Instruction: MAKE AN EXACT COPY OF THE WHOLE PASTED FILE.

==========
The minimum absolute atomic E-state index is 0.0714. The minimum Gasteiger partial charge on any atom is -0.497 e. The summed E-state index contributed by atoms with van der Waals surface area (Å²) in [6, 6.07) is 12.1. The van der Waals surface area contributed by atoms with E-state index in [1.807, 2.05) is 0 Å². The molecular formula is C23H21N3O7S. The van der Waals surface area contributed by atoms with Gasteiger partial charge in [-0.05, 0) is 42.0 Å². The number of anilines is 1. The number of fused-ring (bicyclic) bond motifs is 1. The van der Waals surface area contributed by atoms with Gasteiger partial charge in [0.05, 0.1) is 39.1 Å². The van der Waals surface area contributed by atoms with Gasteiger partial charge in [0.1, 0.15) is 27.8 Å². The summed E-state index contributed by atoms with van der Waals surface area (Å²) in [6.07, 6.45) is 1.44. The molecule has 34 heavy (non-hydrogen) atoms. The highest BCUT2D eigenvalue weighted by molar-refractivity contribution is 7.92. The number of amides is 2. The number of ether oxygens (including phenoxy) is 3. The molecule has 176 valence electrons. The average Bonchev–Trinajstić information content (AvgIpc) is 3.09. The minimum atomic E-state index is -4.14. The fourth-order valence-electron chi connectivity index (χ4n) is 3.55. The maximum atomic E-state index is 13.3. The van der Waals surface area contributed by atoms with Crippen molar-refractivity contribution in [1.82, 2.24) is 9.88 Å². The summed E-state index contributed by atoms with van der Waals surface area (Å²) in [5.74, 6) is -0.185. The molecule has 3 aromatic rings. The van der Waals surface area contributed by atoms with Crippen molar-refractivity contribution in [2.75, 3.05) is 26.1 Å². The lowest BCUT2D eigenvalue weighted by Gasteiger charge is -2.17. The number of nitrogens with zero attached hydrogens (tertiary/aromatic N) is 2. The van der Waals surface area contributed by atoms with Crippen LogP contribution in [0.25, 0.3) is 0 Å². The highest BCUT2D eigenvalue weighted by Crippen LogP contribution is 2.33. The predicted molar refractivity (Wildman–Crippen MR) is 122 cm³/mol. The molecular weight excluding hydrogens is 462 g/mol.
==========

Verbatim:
The minimum absolute atomic E-state index is 0.0714. The minimum Gasteiger partial charge on any atom is -0.497 e. The summed E-state index contributed by atoms with van der Waals surface area (Å²) in [6, 6.07) is 12.1. The van der Waals surface area contributed by atoms with E-state index in [1.807, 2.05) is 0 Å². The molecular formula is C23H21N3O7S. The van der Waals surface area contributed by atoms with Gasteiger partial charge in [-0.05, 0) is 42.0 Å². The number of anilines is 1. The number of fused-ring (bicyclic) bond motifs is 1. The van der Waals surface area contributed by atoms with Gasteiger partial charge in [0.05, 0.1) is 39.1 Å². The van der Waals surface area contributed by atoms with Gasteiger partial charge in [0.1, 0.15) is 27.8 Å². The summed E-state index contributed by atoms with van der Waals surface area (Å²) in [6.07, 6.45) is 1.44. The molecule has 34 heavy (non-hydrogen) atoms. The highest BCUT2D eigenvalue weighted by molar-refractivity contribution is 7.92. The number of amides is 2. The number of ether oxygens (including phenoxy) is 3. The molecule has 176 valence electrons. The average Bonchev–Trinajstić information content (AvgIpc) is 3.09. The minimum atomic E-state index is -4.14. The fourth-order valence-electron chi connectivity index (χ4n) is 3.55. The maximum atomic E-state index is 13.3. The van der Waals surface area contributed by atoms with Crippen molar-refractivity contribution in [1.82, 2.24) is 9.88 Å². The summed E-state index contributed by atoms with van der Waals surface area (Å²) in [5.74, 6) is -0.185. The molecule has 3 aromatic rings. The van der Waals surface area contributed by atoms with Crippen molar-refractivity contribution in [2.75, 3.05) is 26.1 Å². The lowest BCUT2D eigenvalue weighted by Gasteiger charge is -2.17. The number of nitrogens with zero attached hydrogens (tertiary/aromatic N) is 2. The van der Waals surface area contributed by atoms with Crippen LogP contribution in [0.25, 0.3) is 0 Å². The highest BCUT2D eigenvalue weighted by Crippen LogP contribution is 2.33. The predicted molar refractivity (Wildman–Crippen MR) is 122 cm³/mol. The molecular weight excluding hydrogens is 462 g/mol.